By 2001, the pro wrestling world had turned meta. Wrestlers abandoned gimmicks on-screen and turned to using their real names. Backstage power brokers became on-screen characters. A cocaine bust was as likely to get you a main-event match as it was to get you fired. And stories of real-life heroism was the stuff legends were made of. So perhaps it’s little wonder that the Iron Sheik’s final stage, a post-ring career of self-caricature, is what he’s more renowned for. His in-person interviews on platforms like The Howard Stern Show were delightfully crude and unintelligible. Shoot Interviews—the ultra-modern form of wrestling currency, where wrestlers gave warts-and-all retellings of their careers—were a stage for Vaziri, as everyone seemed to contain an Iron Sheik impression along with almost unbelievable stories of his hard living and general irrepressibility. And his Twitter account—run not by Vaziri himself but by his nephews Page and Jian Magen—was perhaps his biggest footprint, despite it not being his in any way. It was largely a parody of the parody that the Iron Sheik legacy had become, typed out phonetically and in all caps and always crassly insulting cohorts like Hulk Hogan with rampant “FUCKs” and promises that people would be “humbled.”
It was a good bit. The Iron Sheik’s career was built upon good bits. He was every bit the villain we needed exactly when we needed him. He could yell and spit and enrage the crowd at a given moment better than just about anyone in the business. But that Gimmick Battle Royal hinted at another legacy: Like so many others of his generation, the Sheik’s body had deteriorated to such a degree that he could barely walk. Despite several corrective surgeries, it would be a recurring theme of his last two decades, and despite his stardom, he rarely had the money to get the help he needed. He was a symbol of ’70s and ’80s geopolitics, he was a symbol of anti-Americanism in the world, he was a symbol of evil in an arena that distilled things down to the basics. And in the end, he was a symbol of his sport, his craft, and of the toll it took on those that succeeded at it. To be immobilized by pro wrestling is to have been a pro wrestler.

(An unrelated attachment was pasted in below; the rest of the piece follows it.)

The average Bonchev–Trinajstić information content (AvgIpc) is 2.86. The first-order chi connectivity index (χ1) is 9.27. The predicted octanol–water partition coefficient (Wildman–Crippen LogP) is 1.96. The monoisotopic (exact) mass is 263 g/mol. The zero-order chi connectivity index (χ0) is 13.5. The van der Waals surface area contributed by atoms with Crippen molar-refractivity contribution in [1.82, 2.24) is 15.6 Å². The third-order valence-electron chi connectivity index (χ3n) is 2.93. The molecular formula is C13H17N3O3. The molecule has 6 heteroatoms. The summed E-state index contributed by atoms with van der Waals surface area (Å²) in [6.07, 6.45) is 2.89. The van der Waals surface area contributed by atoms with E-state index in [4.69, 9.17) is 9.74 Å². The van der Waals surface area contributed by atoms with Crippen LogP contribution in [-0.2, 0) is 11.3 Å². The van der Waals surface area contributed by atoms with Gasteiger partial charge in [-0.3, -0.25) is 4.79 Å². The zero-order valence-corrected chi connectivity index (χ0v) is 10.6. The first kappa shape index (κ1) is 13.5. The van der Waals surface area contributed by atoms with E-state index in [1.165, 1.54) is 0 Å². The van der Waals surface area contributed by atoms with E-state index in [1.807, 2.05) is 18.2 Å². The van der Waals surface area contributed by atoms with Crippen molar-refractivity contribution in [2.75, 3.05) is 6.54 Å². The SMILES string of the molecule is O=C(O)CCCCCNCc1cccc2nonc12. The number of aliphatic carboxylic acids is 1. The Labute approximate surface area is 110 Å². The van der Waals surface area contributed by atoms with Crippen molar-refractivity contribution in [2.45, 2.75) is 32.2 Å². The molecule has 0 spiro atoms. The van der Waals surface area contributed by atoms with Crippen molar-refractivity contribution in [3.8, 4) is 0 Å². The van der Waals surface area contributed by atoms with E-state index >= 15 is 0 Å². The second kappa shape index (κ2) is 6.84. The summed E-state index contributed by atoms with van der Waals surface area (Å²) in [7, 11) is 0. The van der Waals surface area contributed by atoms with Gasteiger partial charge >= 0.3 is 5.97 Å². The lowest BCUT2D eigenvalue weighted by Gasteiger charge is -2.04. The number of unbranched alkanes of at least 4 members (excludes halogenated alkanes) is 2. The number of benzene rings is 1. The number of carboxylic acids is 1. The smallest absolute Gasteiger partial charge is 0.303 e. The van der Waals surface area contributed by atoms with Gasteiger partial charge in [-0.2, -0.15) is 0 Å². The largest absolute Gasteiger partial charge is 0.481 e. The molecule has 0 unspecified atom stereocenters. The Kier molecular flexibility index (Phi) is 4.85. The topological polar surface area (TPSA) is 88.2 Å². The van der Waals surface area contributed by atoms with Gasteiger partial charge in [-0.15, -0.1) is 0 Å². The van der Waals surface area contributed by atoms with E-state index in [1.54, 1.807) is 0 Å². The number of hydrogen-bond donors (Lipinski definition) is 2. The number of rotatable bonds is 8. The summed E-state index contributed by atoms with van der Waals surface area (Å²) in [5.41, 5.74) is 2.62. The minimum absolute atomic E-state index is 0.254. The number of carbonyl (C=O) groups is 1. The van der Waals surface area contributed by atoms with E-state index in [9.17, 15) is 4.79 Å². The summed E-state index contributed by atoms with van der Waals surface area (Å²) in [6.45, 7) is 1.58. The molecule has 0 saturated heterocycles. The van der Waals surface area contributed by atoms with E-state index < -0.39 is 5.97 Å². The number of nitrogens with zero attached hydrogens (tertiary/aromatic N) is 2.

At some point every gimmick becomes a drab routine, and Sheik’s Twitter presence was no exception. “FUCK THE MONDAY,” “FUCK HOGAN,” “FUCK THE APPLE VISION PRO HEADSET”—those are all tweets from June 5th. He had become this character, this last iteration, because it was what the crowd demanded, and now it had swallowed him whole. His last tweet, posted 15 hours before he passed away, was “FUCK THE WILDFIRES,” which, I mean, agreed, but that’s not the Sheik I knew. The Iron Sheik I knew would embrace the yellow haze and lung damage that came from the smoke-filled air. The real Sheik said “FUCK” not as a direct insult but as an eyeroll. “FUCK THE HULK HOGAN” really means, “Who gives a fuck about Hulk Hogan?” The Iron Sheik I knew wouldn’t bother to tweet about the wildfires. The Iron Sheik would humble the wildfires with indifference.
I say that like I know him. I say it like I know more than just the matches and tweets and documentaries have told me. The Iron Sheik was a central piece of my childhood canon, a monster somehow both comical and diabolical all at once, a winking, snarling demigod. That he was a postmodern character in the last phase of his life isn’t a disclaimer or an apology: it’s who he always was. It’s also a qualifier for the pro wrestling pantheon. The Iron Sheik is the pro wrestler in its most evolved form: He didn’t need to be a stereotypical Middle Eastern villain, but he needed the fame that came with it. He absorbed the character, making it bigger than anyone dreamed it could be. He made it funnier than it had any business being. Then he became the character, in the ring and in real life. And then, after giving his body and his humanity and everything he had to give to the sport, he became, almost retroactively, a legend.
Sometimes I like to think that the Iron Sheik did turn down that $100,000 to break Hogan’s leg. Because it makes a good story. And in this story, the Iron Sheik is the hero.